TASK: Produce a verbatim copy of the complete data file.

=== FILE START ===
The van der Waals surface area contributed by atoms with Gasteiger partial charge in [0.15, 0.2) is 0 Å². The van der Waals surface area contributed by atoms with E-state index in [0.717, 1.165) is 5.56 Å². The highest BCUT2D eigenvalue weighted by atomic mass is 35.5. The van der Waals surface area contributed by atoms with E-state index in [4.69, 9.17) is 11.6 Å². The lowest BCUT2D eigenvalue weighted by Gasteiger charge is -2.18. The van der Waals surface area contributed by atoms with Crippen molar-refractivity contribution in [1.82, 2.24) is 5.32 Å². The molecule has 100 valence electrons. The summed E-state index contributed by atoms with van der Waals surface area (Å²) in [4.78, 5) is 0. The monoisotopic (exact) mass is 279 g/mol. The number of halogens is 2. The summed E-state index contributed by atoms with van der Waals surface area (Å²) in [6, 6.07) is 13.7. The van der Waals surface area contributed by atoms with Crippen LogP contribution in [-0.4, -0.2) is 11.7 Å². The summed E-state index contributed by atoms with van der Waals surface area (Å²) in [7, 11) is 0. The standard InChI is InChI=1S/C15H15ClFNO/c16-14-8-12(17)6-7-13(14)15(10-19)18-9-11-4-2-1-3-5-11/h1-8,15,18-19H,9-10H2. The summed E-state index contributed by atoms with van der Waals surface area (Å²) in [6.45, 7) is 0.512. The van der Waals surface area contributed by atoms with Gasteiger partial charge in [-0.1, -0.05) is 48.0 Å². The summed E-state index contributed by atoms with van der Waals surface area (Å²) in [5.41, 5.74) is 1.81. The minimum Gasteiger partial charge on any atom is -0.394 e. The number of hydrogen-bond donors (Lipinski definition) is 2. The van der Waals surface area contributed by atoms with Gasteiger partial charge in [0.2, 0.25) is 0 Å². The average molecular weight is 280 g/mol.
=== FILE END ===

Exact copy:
The van der Waals surface area contributed by atoms with Gasteiger partial charge in [0.15, 0.2) is 0 Å². The van der Waals surface area contributed by atoms with E-state index in [0.717, 1.165) is 5.56 Å². The highest BCUT2D eigenvalue weighted by atomic mass is 35.5. The van der Waals surface area contributed by atoms with E-state index in [4.69, 9.17) is 11.6 Å². The lowest BCUT2D eigenvalue weighted by Gasteiger charge is -2.18. The van der Waals surface area contributed by atoms with Crippen molar-refractivity contribution in [1.82, 2.24) is 5.32 Å². The molecule has 100 valence electrons. The summed E-state index contributed by atoms with van der Waals surface area (Å²) in [4.78, 5) is 0. The monoisotopic (exact) mass is 279 g/mol. The number of halogens is 2. The summed E-state index contributed by atoms with van der Waals surface area (Å²) in [6, 6.07) is 13.7. The van der Waals surface area contributed by atoms with Crippen LogP contribution in [-0.4, -0.2) is 11.7 Å². The summed E-state index contributed by atoms with van der Waals surface area (Å²) in [7, 11) is 0. The standard InChI is InChI=1S/C15H15ClFNO/c16-14-8-12(17)6-7-13(14)15(10-19)18-9-11-4-2-1-3-5-11/h1-8,15,18-19H,9-10H2. The summed E-state index contributed by atoms with van der Waals surface area (Å²) in [6.45, 7) is 0.512. The van der Waals surface area contributed by atoms with Gasteiger partial charge in [-0.1, -0.05) is 48.0 Å². The summed E-state index contributed by atoms with van der Waals surface area (Å²) in [5.41, 5.74) is 1.81. The minimum Gasteiger partial charge on any atom is -0.394 e. The number of hydrogen-bond donors (Lipinski definition) is 2. The van der Waals surface area contributed by atoms with Gasteiger partial charge in [0.2, 0.25) is 0 Å². The average molecular weight is 280 g/mol.